Sunday, August 25th, 2019

Whose health plan is best? Cruz, Kasich or Trump?


Governor Scott Walker opposed Obamacare and refused to expand Medicaid spending, yet still managed to eliminate the gaps in coverage availability. All three Republican candidates for president claim they are opposed to Obamacare, but what are their plans for health care? At the MacIver Institute, I looked at each of their plans and explained which plans are least like what Walker did for Wisconsin.

We just passed the six-year mark for Obamacare and the Republican candidates for president are debating what comes next. Obamacare has certainly not worked out like promised. “If you like your health plan” and “if you like your doctor” you could not keep them. Instead of seeing family premium costs reduced by $2,500 per year as promised, premium costs continue to go up while there are actually fewer choices in the insurance marketplaces set up by the federal government. Those that can afford the premiums often can’t afford the high deductibles.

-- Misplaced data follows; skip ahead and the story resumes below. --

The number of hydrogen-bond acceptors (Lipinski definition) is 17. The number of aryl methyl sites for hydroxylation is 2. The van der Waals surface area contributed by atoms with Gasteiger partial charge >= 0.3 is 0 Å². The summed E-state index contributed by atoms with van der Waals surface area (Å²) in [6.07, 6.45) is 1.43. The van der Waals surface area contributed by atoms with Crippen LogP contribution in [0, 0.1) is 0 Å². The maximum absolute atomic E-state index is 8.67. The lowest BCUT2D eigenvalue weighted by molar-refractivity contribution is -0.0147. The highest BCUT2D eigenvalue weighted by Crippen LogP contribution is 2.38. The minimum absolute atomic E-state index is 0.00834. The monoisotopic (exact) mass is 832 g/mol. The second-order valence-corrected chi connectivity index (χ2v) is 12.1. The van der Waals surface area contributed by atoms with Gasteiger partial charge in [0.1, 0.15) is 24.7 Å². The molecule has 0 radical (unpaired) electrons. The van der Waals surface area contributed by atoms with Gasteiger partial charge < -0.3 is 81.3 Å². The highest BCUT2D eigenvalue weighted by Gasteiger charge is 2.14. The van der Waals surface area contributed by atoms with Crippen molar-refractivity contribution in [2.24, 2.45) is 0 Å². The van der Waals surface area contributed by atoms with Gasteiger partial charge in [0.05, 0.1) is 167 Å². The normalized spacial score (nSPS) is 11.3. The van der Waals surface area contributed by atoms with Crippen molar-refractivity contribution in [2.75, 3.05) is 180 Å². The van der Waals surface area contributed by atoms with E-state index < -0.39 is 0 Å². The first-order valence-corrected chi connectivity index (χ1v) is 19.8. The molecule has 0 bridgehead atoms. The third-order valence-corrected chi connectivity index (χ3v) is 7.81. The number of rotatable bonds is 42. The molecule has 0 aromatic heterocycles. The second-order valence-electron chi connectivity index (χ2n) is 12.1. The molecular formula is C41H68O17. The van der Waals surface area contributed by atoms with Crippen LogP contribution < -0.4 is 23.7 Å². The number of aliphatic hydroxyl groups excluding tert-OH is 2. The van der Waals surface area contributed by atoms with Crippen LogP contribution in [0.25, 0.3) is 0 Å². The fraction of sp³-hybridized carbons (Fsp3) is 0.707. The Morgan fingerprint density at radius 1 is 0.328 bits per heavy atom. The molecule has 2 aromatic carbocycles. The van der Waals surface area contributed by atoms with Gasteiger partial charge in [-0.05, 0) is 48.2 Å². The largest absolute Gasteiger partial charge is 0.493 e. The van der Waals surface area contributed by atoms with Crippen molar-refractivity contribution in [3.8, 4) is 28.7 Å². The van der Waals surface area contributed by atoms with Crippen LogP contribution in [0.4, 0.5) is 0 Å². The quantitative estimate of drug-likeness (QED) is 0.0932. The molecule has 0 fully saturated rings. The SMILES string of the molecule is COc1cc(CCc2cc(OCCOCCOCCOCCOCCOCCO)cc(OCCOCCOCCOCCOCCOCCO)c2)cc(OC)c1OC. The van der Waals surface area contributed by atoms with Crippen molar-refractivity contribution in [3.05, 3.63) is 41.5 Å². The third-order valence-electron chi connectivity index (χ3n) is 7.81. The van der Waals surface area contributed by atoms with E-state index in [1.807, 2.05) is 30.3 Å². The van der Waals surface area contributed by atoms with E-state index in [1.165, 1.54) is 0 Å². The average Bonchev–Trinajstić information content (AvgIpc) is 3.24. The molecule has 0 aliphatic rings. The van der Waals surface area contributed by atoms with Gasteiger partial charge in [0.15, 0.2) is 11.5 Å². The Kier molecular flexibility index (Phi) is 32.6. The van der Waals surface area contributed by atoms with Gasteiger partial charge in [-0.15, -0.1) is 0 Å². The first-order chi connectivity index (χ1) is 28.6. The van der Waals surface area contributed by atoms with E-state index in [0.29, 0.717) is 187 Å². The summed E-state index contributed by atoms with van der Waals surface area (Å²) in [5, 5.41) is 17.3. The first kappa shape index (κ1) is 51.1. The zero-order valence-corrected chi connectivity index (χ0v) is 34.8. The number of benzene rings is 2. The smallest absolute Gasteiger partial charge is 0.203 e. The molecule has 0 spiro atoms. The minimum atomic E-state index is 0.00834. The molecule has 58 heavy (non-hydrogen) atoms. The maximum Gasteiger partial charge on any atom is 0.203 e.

Meanwhile, 2016 is the year the price for not obeying the individual mandate for health insurance jumps to $695 or 2.5% of taxable income, whichever is greater. That’s up from $325 or 2% of taxable income, whichever will hurt you more.

The Republican candidates’ plans are set against a backdrop of Wisconsin’s unique response to Obamacare. While other governors accepted federal funding to expand Medicaid, Wisconsin rejected the federal funds, covered everyone under the federal poverty line, eliminated the waiting lists created under Democratic Governor Jim Doyle, and (according to the Kaiser Foundation) made health insurance accessible to everyone.

On April 5th, which presidential candidate will get your vote?

  • Ted Cruz (54%, 206 Votes)
  • Donald Trump (21%, 81 Votes)
  • John Kasich (10%, 40 Votes)
  • Bernie Sanders (9%, 34 Votes)
  • Hilary Clinton (6%, 22 Votes)

Total Voters: 383

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